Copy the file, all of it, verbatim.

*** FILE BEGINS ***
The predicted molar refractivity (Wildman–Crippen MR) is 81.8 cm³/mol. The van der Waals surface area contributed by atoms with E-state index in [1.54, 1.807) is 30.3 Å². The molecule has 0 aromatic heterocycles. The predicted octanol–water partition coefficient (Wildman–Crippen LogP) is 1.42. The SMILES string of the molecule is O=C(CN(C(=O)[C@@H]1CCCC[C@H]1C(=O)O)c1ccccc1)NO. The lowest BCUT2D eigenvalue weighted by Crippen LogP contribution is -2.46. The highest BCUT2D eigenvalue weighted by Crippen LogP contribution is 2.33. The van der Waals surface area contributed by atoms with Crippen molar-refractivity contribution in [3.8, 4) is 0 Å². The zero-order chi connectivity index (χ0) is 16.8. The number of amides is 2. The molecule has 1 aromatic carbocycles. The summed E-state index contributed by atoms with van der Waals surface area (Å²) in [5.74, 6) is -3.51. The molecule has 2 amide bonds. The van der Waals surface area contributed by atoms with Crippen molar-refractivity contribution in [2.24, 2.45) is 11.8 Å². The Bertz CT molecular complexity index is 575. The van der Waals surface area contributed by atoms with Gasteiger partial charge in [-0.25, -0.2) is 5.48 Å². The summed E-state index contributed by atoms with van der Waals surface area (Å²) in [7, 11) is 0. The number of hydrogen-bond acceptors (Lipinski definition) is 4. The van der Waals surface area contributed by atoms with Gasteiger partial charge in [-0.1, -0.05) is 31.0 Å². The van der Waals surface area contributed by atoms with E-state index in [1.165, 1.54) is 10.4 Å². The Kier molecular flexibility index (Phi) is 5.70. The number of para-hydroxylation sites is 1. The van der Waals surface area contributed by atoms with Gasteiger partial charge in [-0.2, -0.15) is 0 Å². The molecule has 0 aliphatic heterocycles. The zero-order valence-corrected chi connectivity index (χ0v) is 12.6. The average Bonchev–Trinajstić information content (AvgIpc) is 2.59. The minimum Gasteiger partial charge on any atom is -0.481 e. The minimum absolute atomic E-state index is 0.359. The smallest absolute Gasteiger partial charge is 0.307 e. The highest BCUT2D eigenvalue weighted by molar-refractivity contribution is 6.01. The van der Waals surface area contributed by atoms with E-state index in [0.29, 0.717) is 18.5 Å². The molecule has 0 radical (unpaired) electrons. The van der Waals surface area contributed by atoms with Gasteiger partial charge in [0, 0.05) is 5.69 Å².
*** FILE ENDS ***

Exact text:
The predicted molar refractivity (Wildman–Crippen MR) is 81.8 cm³/mol. The van der Waals surface area contributed by atoms with E-state index in [1.54, 1.807) is 30.3 Å². The molecule has 0 aromatic heterocycles. The predicted octanol–water partition coefficient (Wildman–Crippen LogP) is 1.42. The SMILES string of the molecule is O=C(CN(C(=O)[C@@H]1CCCC[C@H]1C(=O)O)c1ccccc1)NO. The lowest BCUT2D eigenvalue weighted by Crippen LogP contribution is -2.46. The highest BCUT2D eigenvalue weighted by Crippen LogP contribution is 2.33. The van der Waals surface area contributed by atoms with Crippen molar-refractivity contribution in [3.8, 4) is 0 Å². The zero-order chi connectivity index (χ0) is 16.8. The number of amides is 2. The molecule has 1 aromatic carbocycles. The summed E-state index contributed by atoms with van der Waals surface area (Å²) in [5.74, 6) is -3.51. The molecule has 2 amide bonds. The van der Waals surface area contributed by atoms with Crippen molar-refractivity contribution in [2.24, 2.45) is 11.8 Å². The Bertz CT molecular complexity index is 575. The van der Waals surface area contributed by atoms with Gasteiger partial charge in [-0.25, -0.2) is 5.48 Å². The summed E-state index contributed by atoms with van der Waals surface area (Å²) in [7, 11) is 0. The number of hydrogen-bond acceptors (Lipinski definition) is 4. The van der Waals surface area contributed by atoms with Gasteiger partial charge in [-0.1, -0.05) is 31.0 Å². The van der Waals surface area contributed by atoms with E-state index in [1.165, 1.54) is 10.4 Å². The Kier molecular flexibility index (Phi) is 5.70. The number of para-hydroxylation sites is 1. The van der Waals surface area contributed by atoms with Gasteiger partial charge in [-0.2, -0.15) is 0 Å². The molecule has 0 aliphatic heterocycles. The zero-order valence-corrected chi connectivity index (χ0v) is 12.6. The average Bonchev–Trinajstić information content (AvgIpc) is 2.59. The minimum Gasteiger partial charge on any atom is -0.481 e. The minimum absolute atomic E-state index is 0.359. The smallest absolute Gasteiger partial charge is 0.307 e. The highest BCUT2D eigenvalue weighted by molar-refractivity contribution is 6.01. The van der Waals surface area contributed by atoms with E-state index in [0.29, 0.717) is 18.5 Å². The molecule has 0 radical (unpaired) electrons. The van der Waals surface area contributed by atoms with Gasteiger partial charge in [0, 0.05) is 5.69 Å².